Saturday, March 05, 2011

Apples, Apples, and More Apples


Bowl of Apples - oil - 11 x 14 - top
Two Apples - oil - 8 x 10 - middle
Study for Bowl of Apples - watercolor - 10.5 x 14 - bottom

I spent much of the month of February looking at, painting, and eating apples.

The bowl was particularly intriguing. I don't have that many bowls, for one thing, and I felt the colors in the bowl set off the apples enough to translate into a simplified yet striking painting.

My Dad gave me the bowl. He was a great collector of home decor. He would have liked that I painted it.

I used a complimentary underpainting of permanent magenta, which shows through in small, minute areas. I liked the permanent magenta so much I added it to my palette and used it throughout both paintings. It's an amazing color. Put it against just the right opposing color and whammo, it pops.

It's amazing how something as simple as an apple can be so challenging to paint. The complexity of simplicity continues to mystify me. As a painter, I've come to realize that the more spontaneously fresh a painting appears, the more planning went into it.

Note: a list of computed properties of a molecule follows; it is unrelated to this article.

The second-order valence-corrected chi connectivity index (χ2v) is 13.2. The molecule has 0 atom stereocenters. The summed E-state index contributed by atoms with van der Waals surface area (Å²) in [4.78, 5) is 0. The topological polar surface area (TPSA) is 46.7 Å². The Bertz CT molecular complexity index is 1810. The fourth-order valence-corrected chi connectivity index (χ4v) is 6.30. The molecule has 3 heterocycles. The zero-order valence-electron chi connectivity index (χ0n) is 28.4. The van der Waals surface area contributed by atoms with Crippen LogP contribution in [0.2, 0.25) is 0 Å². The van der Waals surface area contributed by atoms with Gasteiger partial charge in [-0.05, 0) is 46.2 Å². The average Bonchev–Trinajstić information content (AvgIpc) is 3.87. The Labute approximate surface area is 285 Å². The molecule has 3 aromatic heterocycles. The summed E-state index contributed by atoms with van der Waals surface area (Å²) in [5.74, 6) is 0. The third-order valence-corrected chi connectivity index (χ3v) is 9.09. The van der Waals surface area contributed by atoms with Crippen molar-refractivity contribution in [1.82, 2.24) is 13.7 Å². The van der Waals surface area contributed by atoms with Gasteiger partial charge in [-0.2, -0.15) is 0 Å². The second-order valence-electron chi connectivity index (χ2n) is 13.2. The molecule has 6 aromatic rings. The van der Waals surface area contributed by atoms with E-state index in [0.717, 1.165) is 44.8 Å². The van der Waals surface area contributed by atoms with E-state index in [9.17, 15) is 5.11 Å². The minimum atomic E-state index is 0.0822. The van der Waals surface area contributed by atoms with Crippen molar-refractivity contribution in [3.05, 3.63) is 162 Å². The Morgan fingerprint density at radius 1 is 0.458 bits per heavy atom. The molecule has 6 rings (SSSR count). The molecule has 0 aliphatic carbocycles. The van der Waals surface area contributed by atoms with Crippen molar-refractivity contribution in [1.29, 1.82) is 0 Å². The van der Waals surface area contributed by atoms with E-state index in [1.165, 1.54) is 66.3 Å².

Well, off to another figure study, I've satisfied my craving for apples!

4 comments:

Katherine Thomas said...

Wow! These are amazing apples! I am in awe! Great job!

Bibi said...

Amazing!! See what you mean with Magenta letting it pop! Question, if I may: what would you use as complimentary colours to Rembrandt permanent Red purple (348) +++ and Rembrandt Perm. Madder Medium (395) +++? thanks!! Bibi

Bibi said...

Amazing!! See what you mean with Magenta letting it pop! Question, if I may: what would you use as complimentary colours to Rembrandt permanent Red purple (348) +++ and Rembrandt Perm. Madder Medium (395) +++? thanks!! Bibi

Marie Wise said...

Hi Bibi, thanks for your comment! Consider using a complimentary color for your underpaintings. So for a Red purple, the complimentary might be a Terra Verte or other pale green. Many artists also use a pinkish gray or a burnt sienna/transparent red ochre underpainting, as that seems to set off most any color. Good luck with your paintings!